|Publication number||US5047982 A|
|Application number||US 07/507,809|
|Publication date||Sep 10, 1991|
|Filing date||Apr 12, 1990|
|Priority date||Apr 12, 1990|
|Also published as||WO1991016712A1|
|Publication number||07507809, 507809, US 5047982 A, US 5047982A, US-A-5047982, US5047982 A, US5047982A|
|Inventors||Vernon R. Smith, Alan L. Stahl|
|Original Assignee||Caterpillar, Inc.|
|Export Citation||BiBTeX, EndNote, RefMan|
|Patent Citations (3), Referenced by (15), Classifications (17), Legal Events (6)|
|External Links: USPTO, USPTO Assignment, Espacenet|
This invention is related generally to write protection for a memory device and, more particularly, to a method and apparatus for preventing inadvertent writes to an Electrically Erasable Programmable Read Only Memory (EEPROM) unit.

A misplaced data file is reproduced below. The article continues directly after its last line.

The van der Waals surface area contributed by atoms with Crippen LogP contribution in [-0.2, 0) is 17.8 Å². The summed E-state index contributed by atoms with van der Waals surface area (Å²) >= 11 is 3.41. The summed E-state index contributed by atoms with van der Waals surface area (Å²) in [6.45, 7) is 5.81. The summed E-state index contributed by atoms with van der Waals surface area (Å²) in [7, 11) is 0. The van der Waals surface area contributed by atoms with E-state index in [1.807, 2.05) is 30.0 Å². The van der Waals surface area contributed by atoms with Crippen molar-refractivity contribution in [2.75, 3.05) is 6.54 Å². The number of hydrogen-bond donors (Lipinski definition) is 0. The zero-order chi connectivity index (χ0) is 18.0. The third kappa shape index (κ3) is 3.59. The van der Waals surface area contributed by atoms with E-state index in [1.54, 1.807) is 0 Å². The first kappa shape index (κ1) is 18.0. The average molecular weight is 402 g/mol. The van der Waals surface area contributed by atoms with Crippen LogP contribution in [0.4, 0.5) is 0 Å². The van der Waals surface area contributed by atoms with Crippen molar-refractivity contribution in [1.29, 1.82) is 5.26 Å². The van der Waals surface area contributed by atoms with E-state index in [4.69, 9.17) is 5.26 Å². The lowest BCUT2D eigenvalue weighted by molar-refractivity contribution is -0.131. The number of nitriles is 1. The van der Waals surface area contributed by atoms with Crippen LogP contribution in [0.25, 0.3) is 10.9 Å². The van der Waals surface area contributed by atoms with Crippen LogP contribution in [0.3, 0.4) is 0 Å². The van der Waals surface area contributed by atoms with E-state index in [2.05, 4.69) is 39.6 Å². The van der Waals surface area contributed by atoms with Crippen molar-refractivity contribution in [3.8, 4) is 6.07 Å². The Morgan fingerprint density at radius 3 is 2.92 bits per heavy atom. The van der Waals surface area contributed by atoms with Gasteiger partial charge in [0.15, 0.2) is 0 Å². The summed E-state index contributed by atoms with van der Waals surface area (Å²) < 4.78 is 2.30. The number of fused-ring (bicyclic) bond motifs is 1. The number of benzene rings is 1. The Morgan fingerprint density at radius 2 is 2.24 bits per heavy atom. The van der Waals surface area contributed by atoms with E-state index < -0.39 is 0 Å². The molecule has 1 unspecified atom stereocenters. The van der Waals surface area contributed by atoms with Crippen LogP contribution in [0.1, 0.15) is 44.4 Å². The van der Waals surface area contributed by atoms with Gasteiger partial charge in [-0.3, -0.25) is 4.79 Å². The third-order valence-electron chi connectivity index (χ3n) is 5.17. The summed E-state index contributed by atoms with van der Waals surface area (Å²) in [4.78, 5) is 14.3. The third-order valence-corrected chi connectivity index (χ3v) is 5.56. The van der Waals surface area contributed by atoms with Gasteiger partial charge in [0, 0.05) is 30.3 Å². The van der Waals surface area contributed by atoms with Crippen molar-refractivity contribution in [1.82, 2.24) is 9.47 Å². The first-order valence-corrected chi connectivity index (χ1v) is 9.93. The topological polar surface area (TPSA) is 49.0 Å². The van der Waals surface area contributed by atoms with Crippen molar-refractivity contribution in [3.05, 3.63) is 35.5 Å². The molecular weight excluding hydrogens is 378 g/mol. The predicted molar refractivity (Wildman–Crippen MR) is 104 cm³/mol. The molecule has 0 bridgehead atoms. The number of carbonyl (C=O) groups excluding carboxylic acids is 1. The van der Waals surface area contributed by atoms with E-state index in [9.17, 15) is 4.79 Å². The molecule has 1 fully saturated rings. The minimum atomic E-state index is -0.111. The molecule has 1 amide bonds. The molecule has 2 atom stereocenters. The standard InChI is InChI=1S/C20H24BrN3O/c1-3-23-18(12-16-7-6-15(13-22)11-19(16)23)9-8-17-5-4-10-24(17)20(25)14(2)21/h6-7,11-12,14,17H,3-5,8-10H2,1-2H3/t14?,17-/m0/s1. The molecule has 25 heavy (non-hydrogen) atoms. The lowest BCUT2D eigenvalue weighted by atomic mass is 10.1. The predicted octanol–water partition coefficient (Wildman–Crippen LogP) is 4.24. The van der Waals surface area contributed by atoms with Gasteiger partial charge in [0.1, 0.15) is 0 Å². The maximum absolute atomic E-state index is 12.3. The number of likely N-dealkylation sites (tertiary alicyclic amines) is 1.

Nonvolatile memory devices such as Read Only Memory (ROM) units have long been used in microprocessor based systems for storing data which must be repeatedly accessed during program execution. ROM's are advantageous over other memory devices such as a Random Access Memory (RAM), for example, because the contents of a ROM are not lost if the microprocessor system looses electrical power or is turned "off". However, once the ROM has been configured, the data cannot be changed. In many applications it is desirable to store data and thereafter controllably change the stored data. In such instances, a Programmable ROM (PROM), such as an EEPROM, is used. For example, an EEPROM can be used in a vehicle control system for storing calibration data associated with various vehicle sensors. Over time it may be desirable to recalibrate the sensors, due to changes in tolerances, for example. A calibration subroutine can be provided for automatically overwriting the old calibration data in the EEPROM with new, accurate calibration data. However by allowing the data in an EEPROM to be changed, the probability that the stored data will be accidentally overwritten is increased.